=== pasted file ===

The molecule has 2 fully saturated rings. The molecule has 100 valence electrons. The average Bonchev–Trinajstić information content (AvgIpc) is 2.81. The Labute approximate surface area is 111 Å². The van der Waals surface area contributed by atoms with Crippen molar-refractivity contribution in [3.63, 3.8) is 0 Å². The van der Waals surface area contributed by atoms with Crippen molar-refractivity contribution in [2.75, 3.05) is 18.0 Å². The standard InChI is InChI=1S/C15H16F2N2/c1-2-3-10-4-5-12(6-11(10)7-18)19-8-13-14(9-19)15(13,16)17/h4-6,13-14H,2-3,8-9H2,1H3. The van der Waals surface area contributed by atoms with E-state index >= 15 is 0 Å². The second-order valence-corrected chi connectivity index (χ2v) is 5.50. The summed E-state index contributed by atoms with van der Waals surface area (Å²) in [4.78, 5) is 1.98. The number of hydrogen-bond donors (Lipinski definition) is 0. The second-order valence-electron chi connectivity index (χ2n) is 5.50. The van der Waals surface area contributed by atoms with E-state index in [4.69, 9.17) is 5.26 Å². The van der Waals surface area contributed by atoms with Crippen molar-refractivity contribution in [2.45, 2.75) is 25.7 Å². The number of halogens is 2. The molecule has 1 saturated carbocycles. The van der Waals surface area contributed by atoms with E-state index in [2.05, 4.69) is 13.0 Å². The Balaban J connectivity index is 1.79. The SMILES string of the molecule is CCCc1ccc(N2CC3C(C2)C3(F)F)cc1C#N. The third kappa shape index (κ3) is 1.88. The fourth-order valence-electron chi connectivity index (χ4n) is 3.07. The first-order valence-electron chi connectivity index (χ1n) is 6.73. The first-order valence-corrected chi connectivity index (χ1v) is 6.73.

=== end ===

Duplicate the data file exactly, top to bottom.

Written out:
The molecule has 2 fully saturated rings. The molecule has 100 valence electrons. The average Bonchev–Trinajstić information content (AvgIpc) is 2.81. The Labute approximate surface area is 111 Å². The van der Waals surface area contributed by atoms with Crippen molar-refractivity contribution in [3.63, 3.8) is 0 Å². The van der Waals surface area contributed by atoms with Crippen molar-refractivity contribution in [2.75, 3.05) is 18.0 Å². The standard InChI is InChI=1S/C15H16F2N2/c1-2-3-10-4-5-12(6-11(10)7-18)19-8-13-14(9-19)15(13,16)17/h4-6,13-14H,2-3,8-9H2,1H3. The van der Waals surface area contributed by atoms with E-state index >= 15 is 0 Å². The second-order valence-corrected chi connectivity index (χ2v) is 5.50. The summed E-state index contributed by atoms with van der Waals surface area (Å²) in [4.78, 5) is 1.98. The number of hydrogen-bond donors (Lipinski definition) is 0. The second-order valence-electron chi connectivity index (χ2n) is 5.50. The van der Waals surface area contributed by atoms with E-state index in [4.69, 9.17) is 5.26 Å². The van der Waals surface area contributed by atoms with Crippen molar-refractivity contribution in [2.45, 2.75) is 25.7 Å². The number of halogens is 2. The molecule has 1 saturated carbocycles. The van der Waals surface area contributed by atoms with E-state index in [2.05, 4.69) is 13.0 Å². The Balaban J connectivity index is 1.79. The SMILES string of the molecule is CCCc1ccc(N2CC3C(C2)C3(F)F)cc1C#N. The third kappa shape index (κ3) is 1.88. The fourth-order valence-electron chi connectivity index (χ4n) is 3.07. The first-order valence-electron chi connectivity index (χ1n) is 6.73. The first-order valence-corrected chi connectivity index (χ1v) is 6.73.